Can’t be bothered voting?

I spent a long day yesterday (from 8 AM to 9 PM) working as part of the polling staff at a polling station for the Ontario provincial election. I watched as hundreds of people, mostly healthy and mostly over 30, came to exercise the enormous privilege of voting in a democratic country. Some were not physically able and came with varying degrees of difficulty to cast their ballots. As each person left, I thanked them for casting their ballot. Most said; “You’re welcome”, a few said; “Thank you” and a very few said; “Thank you for doing what you’re doing”. Some said that it was their duty (correct); some said that it was a privilege (also correct) and one (a black immigrant) said that he was glad to be in a country where such a thing could happen. As I watched this happen over the course of the day, I began to understand the power of this rather mundane exercise. Here are ordinary people determining the makeup and course of the government for the next four years. No war-lords, no family compact, no secret deals with the military to select the ruler, just ordinary people exercising a hard-won right. This is the same right that thousands of people, mostly young people, are dying for, as I write this, in the northern tier of African countries in the on-going “Arab spring”.

What I cannot figure out is why half the eligible population does not even bother to vote. Only 49 % of the voters bothered to come and vote. It is not as if the choices aren’t clear. One side is pursuing an alternate energy policy which is patterned on the German model, perhaps the most advanced in the world. Another side promises to kill this policy if it gets into office. Seems clear enough to me. Yet less than half the eligible voters turn up. I wonder if it is because the young do not yet have enough world experience to understand that the rights they take for granted were fought for, for a great many years. And, as I write this in the fall of 2011, some of those rights are being quietly eroded in the first-world countries like Great Britain,Canada and theUnited States of America. When I read about Dick Cheney saying that Obama should apologize over his condemnation of using torture such as water-boarding, it makes my skin crawl.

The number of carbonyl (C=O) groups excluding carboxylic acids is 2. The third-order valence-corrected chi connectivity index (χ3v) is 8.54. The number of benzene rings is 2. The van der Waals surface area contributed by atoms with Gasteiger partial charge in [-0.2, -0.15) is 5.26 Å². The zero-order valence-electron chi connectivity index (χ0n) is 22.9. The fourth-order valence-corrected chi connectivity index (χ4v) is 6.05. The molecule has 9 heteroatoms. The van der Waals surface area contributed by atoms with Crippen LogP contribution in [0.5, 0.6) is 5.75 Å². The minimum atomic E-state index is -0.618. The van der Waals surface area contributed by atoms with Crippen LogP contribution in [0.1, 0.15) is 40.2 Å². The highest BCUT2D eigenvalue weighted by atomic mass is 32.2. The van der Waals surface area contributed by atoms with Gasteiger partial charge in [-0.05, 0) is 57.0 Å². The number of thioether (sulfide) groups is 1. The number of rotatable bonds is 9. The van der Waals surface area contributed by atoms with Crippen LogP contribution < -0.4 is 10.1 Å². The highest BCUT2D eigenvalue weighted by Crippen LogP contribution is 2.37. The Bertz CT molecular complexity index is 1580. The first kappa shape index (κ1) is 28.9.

As always, there is some security threat used as an excuse to enact draconian legislation to give the police more rights. This time, it is the threat of terrorism. And the people who enact and use that legislation always feel justified at the time. Those rights come, of course, from us. More police rights, fewer individual rights. Don’t want to bother voting? Be prepared for you or your children to have to fight to win back the rights you so blithely take for granted.

One Comment

  1. Diane Duncan
    Posted October 9, 2011 at 3:57 am | Permalink

    You sre so right Guy! My thought is that we are reaping the absence of mandatory study of world and Canadian history in the schools. I frequently stumble on examples of this oversight (lack) in the educational system as we travel around. There is so little ‘looking back’ to identify ‘lessons learned’ and such a tendency to not look beyond the current ‘obvious’ that I fear for the decisions made with potentially great impact on the future. On the otherhand, I suppose not knowing what has gone before prevents doing the same old, same old – or does it?


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